7

Grit means very little for sharpness beyond ~2000. Far more important is a consistent angle. This is a good article that explains the angles a good sharpening tool will have a angle guide, something like this I'd recommend against "eyeballing" it the first few times. Joerg Sprave made a nice video explaining a lot, he uses the Gatco set I linked. And ...


5

You need a bladed spice grinder, also branded as bladed coffee grinders. To have a consistent result, sift the result.


4

This is a modern day version of a Foley Fork. Authentic ones are very rare and collectible. My Aunt swore she could not make her (Best in the world) yeast rolls without her Foley Fork for the dough.


4

The answer is almost certainly yes. In 99% of cases, you can use that cookware on your normal stove. In the remaining 1%, you can't, but being induction-ready is not the reason why you can't, it just so happens that there are some designs which won't work on a normal stove but will work on induction. Being induction-ready means that it is made of a ...


3

There is no set way of knowing exactly what grit to use but you can estimate. <1000 grit is for repair, so I would suggest visual inspecting the blades edge under a light. If there are any points that reflect light differently, or that you can see any damage, then use the 400 grit until the edge is consistent. If your knife passes the visual check, but ...


3

These days all cookware comes with a list of what it can & cannot be used with, usually as a set of symbols &/or text. Something along these lines, but no two manufacturers use the exact same symbols… Image from Pinterest, original source is 404 Just look for something compatible with your existing & potential future requirements.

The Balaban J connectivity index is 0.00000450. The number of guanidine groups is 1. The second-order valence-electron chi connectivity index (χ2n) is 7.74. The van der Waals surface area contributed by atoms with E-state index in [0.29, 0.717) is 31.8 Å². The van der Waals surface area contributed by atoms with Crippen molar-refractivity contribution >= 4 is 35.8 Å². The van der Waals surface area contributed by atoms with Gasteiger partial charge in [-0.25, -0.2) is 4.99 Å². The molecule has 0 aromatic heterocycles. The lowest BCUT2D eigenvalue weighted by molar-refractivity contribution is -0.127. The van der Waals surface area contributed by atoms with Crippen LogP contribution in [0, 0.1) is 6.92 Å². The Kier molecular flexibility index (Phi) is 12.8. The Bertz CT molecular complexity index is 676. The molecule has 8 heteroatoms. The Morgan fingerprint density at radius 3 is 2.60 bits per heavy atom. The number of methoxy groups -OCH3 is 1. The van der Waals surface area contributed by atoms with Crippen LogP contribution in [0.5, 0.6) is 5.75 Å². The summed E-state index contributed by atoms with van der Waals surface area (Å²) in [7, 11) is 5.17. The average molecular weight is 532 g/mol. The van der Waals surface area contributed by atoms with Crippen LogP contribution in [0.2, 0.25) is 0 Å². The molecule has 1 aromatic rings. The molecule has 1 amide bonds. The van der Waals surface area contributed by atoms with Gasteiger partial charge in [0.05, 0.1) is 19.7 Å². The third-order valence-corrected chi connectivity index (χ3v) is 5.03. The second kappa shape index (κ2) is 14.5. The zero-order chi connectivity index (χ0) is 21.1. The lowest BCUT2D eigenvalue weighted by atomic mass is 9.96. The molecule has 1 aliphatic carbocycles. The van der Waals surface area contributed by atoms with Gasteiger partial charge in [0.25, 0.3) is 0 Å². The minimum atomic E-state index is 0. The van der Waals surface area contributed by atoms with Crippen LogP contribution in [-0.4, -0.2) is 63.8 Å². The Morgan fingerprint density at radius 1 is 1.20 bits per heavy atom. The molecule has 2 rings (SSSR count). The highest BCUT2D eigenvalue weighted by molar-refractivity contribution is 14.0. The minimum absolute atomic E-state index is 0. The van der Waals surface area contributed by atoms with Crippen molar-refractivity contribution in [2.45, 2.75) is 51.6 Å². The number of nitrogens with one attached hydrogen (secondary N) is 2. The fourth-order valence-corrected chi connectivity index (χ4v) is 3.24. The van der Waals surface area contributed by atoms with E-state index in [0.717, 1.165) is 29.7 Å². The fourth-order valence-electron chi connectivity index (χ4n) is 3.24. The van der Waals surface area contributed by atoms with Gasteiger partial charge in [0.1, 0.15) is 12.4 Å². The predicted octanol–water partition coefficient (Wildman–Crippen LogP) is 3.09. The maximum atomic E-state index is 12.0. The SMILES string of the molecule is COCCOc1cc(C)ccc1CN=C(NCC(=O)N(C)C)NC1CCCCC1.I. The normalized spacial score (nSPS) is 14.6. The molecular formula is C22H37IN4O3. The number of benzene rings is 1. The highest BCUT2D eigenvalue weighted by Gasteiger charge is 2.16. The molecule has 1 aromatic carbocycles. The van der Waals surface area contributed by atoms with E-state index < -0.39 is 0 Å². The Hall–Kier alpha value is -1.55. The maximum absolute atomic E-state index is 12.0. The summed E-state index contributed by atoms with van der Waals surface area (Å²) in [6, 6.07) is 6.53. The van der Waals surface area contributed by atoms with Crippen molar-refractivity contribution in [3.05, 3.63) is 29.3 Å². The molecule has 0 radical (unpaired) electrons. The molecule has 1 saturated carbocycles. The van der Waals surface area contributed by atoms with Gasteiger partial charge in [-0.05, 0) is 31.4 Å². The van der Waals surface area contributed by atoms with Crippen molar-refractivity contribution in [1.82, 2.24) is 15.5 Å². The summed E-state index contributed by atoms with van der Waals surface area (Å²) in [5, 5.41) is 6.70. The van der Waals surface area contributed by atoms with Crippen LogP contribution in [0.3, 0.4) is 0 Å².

2

Its a butter spade. They come in so many forms, anything heart-shaped and mounted sideways is a butter spade. Butter spades have a triangular or heart shaped blade usually connected to a round, turned ivory or wooden handle, although completely silver examples are found. They are very collectable and generally date from the mid-late 18th Century. Examples ...


2

I would use my mortar and pestle. source I have been thru many coffee bean grinders. I still use the mortar and pestle I bought in 1992. It is easy to get the spices out. It is easy to clean. It is easy to control the grind. If spices are wet, or greasy, it works. It was cheap. It is old school.


2

Not long ago I managed to do that with just a regular blender. Put chili flakes in and whirl until powdered. Do not remove the lid before chili powder settles. Then gently sift for very consistent result. I wouldn't really recommend using a coffee grinder because that would bring too much heat in.


2

the little LED screen above each knob would ask you for the pan type (standard, cast-iron, or nonstick) before it'd let you ignite the burner there'd be a little tune like a plane makes, so you'd know YOU had full control. When a pan is taken off the burner, there will be a rapid "dingdingdingding..." for 10 seconds, and then the burner would shut off. ...


2

I am not sure if you can prevent the nozzle from ever clogging, though I am trying the regular olive oil now. I tried the spraying hot water method which was helpful, but didn't completely clear the nozzle. I have been using extra virgin olive oil. The tool that did the trick is a DenTek Easy Brush for Extra Tight Spaces, if you happen to have one lying ...


2

Unless, I'm not seeing something in the photo, those appear to be scratches and not cracks. I don't see any reason to doubt the integrity of the stoneware.


2

I actually think that is an old-style duster handle, not a food processing tool. Used with disposable dusting units with a tube that slides over then handle. It is clearly not for cooking IMHO. Something like this more modern unit. I could be wrong, but that's certainly what it looks like>


1

I contacted Pampered Chef customer service; they asked for a photo, and they determined that it was a defect and they are sending me a new replacement. So they are being on the safe side.


1

As mentioned above, almost all heavy creams (ie whipping creams) have emulsifiers (gums) that keep the cream from separating (ideal for making whipping cream). I just made a batch of cultured heavy cream and found that my kitchenaid stand mixer was not able to churn the cream enough to separate it...It mixed and mixed and mixed without any separation...I ...


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